Lawn Fertilizer – Fall or Winter Fertilizer – What’s the Difference?
Over the years, I have defined a difference between a “fall” lawn fertilizer and a “winter” fertilizer. These two types of fertilizers really address the root growth and winter hardiness of Kentucky Bluegrass.
Physiologically, grasses produce excessive numbers of new roots in the spring and also in the fall when temperatures are cool, soil moisture is high, and primary nutrients for root development are readily available.
The roots of Kentucky bluegrass develop from the underground nodes of the rhizomes and from the basal nodes of the above-ground shoots called the crown. Roots also develop at terminal nodes of rhizomes that emerge above ground as shoots.
Root growth is greatest in the fall, followed by the spring period, and slows to almost a halt during high summer temperatures. Kentucky bluegrass root growth peaks at soil temperatures of 60F and declines sharply as temperatures rise above 70F. Root growth virtually ceases at temperatures above 80F.
FALL fertilizer should be applied when soil temperatures begin to reach 70 degrees until soil temperatures reach the 55 degree mark. A true fall fertilizer is designed to build new roots for lawn plants by supplying additional phosphorous (P) and potassium (K), which are the primary nutrients needed to produce healthy new roots. This dose of “P&K” stimulates and supports new root growth, so your lawn can “dig in” and prepare for cold weather. The fall fertilizer also primes your lawn root to use 100% Winterizer fertilizer, which should follow 4-5 weeks after the fall fertilizer application.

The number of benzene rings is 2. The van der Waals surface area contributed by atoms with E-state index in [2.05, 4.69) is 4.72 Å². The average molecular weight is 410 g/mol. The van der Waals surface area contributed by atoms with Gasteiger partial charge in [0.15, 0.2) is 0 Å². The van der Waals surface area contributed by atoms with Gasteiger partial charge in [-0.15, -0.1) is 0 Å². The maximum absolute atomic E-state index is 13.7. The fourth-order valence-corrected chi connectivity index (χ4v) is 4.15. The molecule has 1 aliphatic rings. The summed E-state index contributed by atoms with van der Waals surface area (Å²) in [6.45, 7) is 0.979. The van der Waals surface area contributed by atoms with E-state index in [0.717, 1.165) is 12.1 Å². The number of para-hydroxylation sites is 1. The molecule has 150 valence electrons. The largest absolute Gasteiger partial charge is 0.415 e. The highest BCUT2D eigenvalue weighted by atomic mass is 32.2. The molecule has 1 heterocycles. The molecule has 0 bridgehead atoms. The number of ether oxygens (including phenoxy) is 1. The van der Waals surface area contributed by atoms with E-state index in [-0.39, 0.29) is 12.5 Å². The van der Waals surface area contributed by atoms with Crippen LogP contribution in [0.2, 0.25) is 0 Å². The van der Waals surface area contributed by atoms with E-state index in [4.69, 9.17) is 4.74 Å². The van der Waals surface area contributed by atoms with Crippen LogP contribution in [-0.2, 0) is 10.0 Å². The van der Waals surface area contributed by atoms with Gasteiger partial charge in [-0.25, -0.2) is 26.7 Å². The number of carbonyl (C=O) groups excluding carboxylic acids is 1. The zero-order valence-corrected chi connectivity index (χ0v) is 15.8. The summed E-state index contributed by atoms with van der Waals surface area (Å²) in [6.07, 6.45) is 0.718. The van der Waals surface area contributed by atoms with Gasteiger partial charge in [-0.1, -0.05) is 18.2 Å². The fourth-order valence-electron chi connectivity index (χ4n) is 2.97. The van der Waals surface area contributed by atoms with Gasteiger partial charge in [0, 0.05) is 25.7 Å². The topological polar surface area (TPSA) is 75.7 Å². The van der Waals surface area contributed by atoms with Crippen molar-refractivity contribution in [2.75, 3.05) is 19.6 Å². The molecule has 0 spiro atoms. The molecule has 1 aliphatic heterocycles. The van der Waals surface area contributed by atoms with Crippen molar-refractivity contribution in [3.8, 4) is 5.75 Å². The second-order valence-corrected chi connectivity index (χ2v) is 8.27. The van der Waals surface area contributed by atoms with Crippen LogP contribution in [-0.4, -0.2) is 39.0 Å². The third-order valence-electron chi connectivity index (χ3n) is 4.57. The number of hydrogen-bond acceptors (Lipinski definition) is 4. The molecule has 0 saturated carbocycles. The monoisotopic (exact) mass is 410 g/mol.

The accumulation and storage of carbohydrates in these newly formed roots is the name of the game when it comes to the next stage of nutrients to be applied.
WINTERIZER fertilizer, on the other hand, is a fertilizer that is meant to be applied after the grass plant has created all those new, EMPTY roots and just before the ground freezes solid (or in the case of cheap skids , one of the two fertilizer applications). offer their lawn every year). It is also possible that this fertilizer is activated by the first of the season, the wet snow storms or the rains that always arrive a few weeks before the first snow that sticks. So in other words, don’t worry about keeping your sprinkler system running until December just to water or turn on the winterizer application.
The role of this HIGH NITROGEN application (1.5 – 2 lbs active nitrogen per 1000 sf) is to supply the maximum amount of nitrogen which can then be converted to usable stored carbohydrates before the ground freezes. This application helps feed the plant through winter in southern areas or prepare cool-season grasses for the longer winter ahead. Another benefit of this application is the EARLY greening of your lawn or your customers’ lawns next spring.
To summarize, carbohydrate accumulation in the rhizomes peaks in late fall when Kentucky bluegrass “above ground” or shoot growth slows. As temperatures become favorable for growth in the spring, these carbohydrate stores become available for new shoot development again.
In essence, this app will “pick up your grass in bed” and keep it safe through the long, harsh winter, allowing you to emerge in the spring as the Champion all your neighbors will envy. green of envy!